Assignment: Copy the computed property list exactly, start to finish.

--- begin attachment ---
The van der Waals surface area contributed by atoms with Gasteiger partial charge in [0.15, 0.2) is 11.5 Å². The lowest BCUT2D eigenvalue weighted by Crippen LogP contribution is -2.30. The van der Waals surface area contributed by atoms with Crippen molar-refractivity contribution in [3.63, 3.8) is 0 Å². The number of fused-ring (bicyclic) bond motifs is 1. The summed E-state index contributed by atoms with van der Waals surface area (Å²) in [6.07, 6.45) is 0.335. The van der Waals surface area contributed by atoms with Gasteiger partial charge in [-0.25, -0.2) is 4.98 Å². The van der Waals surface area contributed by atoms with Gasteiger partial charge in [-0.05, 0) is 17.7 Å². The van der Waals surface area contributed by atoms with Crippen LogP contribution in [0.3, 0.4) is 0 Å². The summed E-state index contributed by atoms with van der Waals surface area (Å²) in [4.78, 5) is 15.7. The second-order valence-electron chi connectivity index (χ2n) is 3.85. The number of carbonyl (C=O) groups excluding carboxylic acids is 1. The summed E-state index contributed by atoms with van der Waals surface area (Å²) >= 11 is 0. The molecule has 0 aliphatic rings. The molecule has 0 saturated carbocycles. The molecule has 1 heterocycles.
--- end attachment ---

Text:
The van der Waals surface area contributed by atoms with Gasteiger partial charge in [0.15, 0.2) is 11.5 Å². The lowest BCUT2D eigenvalue weighted by Crippen LogP contribution is -2.30. The van der Waals surface area contributed by atoms with Crippen molar-refractivity contribution in [3.63, 3.8) is 0 Å². The number of fused-ring (bicyclic) bond motifs is 1. The summed E-state index contributed by atoms with van der Waals surface area (Å²) in [6.07, 6.45) is 0.335. The van der Waals surface area contributed by atoms with Gasteiger partial charge in [-0.25, -0.2) is 4.98 Å². The van der Waals surface area contributed by atoms with Gasteiger partial charge in [-0.05, 0) is 17.7 Å². The van der Waals surface area contributed by atoms with Crippen LogP contribution in [0.3, 0.4) is 0 Å². The summed E-state index contributed by atoms with van der Waals surface area (Å²) in [4.78, 5) is 15.7. The second-order valence-electron chi connectivity index (χ2n) is 3.85. The number of carbonyl (C=O) groups excluding carboxylic acids is 1. The summed E-state index contributed by atoms with van der Waals surface area (Å²) >= 11 is 0. The molecule has 0 aliphatic rings. The molecule has 0 saturated carbocycles. The molecule has 1 heterocycles.